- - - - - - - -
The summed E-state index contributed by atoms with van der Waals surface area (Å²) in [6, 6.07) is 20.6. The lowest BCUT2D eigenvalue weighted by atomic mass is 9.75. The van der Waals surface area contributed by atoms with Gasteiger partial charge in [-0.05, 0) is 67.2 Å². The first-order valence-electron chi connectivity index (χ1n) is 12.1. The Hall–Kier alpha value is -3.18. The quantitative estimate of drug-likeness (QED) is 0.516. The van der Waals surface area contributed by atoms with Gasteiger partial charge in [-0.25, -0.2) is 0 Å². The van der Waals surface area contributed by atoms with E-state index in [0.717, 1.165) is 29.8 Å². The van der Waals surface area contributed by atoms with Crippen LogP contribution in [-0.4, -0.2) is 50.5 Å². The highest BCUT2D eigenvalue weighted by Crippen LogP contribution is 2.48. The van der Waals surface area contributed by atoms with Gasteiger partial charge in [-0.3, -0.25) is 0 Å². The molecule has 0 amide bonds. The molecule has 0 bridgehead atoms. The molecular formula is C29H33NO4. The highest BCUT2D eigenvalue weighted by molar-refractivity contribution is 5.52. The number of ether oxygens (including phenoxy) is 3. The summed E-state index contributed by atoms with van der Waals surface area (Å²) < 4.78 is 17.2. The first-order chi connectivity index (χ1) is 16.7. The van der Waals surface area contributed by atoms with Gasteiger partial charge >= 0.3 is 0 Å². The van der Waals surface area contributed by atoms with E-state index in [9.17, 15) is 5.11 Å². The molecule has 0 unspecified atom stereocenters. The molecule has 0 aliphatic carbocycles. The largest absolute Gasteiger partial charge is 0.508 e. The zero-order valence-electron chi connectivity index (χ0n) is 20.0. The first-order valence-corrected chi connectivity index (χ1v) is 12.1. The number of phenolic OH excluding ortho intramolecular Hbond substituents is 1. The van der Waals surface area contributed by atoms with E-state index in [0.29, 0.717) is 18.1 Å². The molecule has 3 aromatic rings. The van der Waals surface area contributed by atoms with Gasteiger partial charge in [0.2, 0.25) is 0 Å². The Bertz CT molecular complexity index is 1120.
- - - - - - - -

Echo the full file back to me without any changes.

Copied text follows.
The summed E-state index contributed by atoms with van der Waals surface area (Å²) in [6, 6.07) is 20.6. The lowest BCUT2D eigenvalue weighted by atomic mass is 9.75. The van der Waals surface area contributed by atoms with Gasteiger partial charge in [-0.05, 0) is 67.2 Å². The first-order valence-electron chi connectivity index (χ1n) is 12.1. The Hall–Kier alpha value is -3.18. The quantitative estimate of drug-likeness (QED) is 0.516. The van der Waals surface area contributed by atoms with Gasteiger partial charge in [-0.25, -0.2) is 0 Å². The van der Waals surface area contributed by atoms with E-state index in [0.717, 1.165) is 29.8 Å². The van der Waals surface area contributed by atoms with Crippen LogP contribution in [-0.4, -0.2) is 50.5 Å². The highest BCUT2D eigenvalue weighted by Crippen LogP contribution is 2.48. The van der Waals surface area contributed by atoms with Gasteiger partial charge in [-0.3, -0.25) is 0 Å². The molecule has 0 amide bonds. The molecule has 0 bridgehead atoms. The molecular formula is C29H33NO4. The highest BCUT2D eigenvalue weighted by molar-refractivity contribution is 5.52. The number of ether oxygens (including phenoxy) is 3. The summed E-state index contributed by atoms with van der Waals surface area (Å²) < 4.78 is 17.2. The first-order chi connectivity index (χ1) is 16.7. The van der Waals surface area contributed by atoms with Gasteiger partial charge >= 0.3 is 0 Å². The van der Waals surface area contributed by atoms with E-state index in [9.17, 15) is 5.11 Å². The molecule has 0 unspecified atom stereocenters. The molecule has 0 aliphatic carbocycles. The largest absolute Gasteiger partial charge is 0.508 e. The zero-order valence-electron chi connectivity index (χ0n) is 20.0. The first-order valence-corrected chi connectivity index (χ1v) is 12.1. The number of phenolic OH excluding ortho intramolecular Hbond substituents is 1. The van der Waals surface area contributed by atoms with E-state index in [0.29, 0.717) is 18.1 Å². The molecule has 3 aromatic rings. The van der Waals surface area contributed by atoms with Gasteiger partial charge in [0.2, 0.25) is 0 Å². The Bertz CT molecular complexity index is 1120.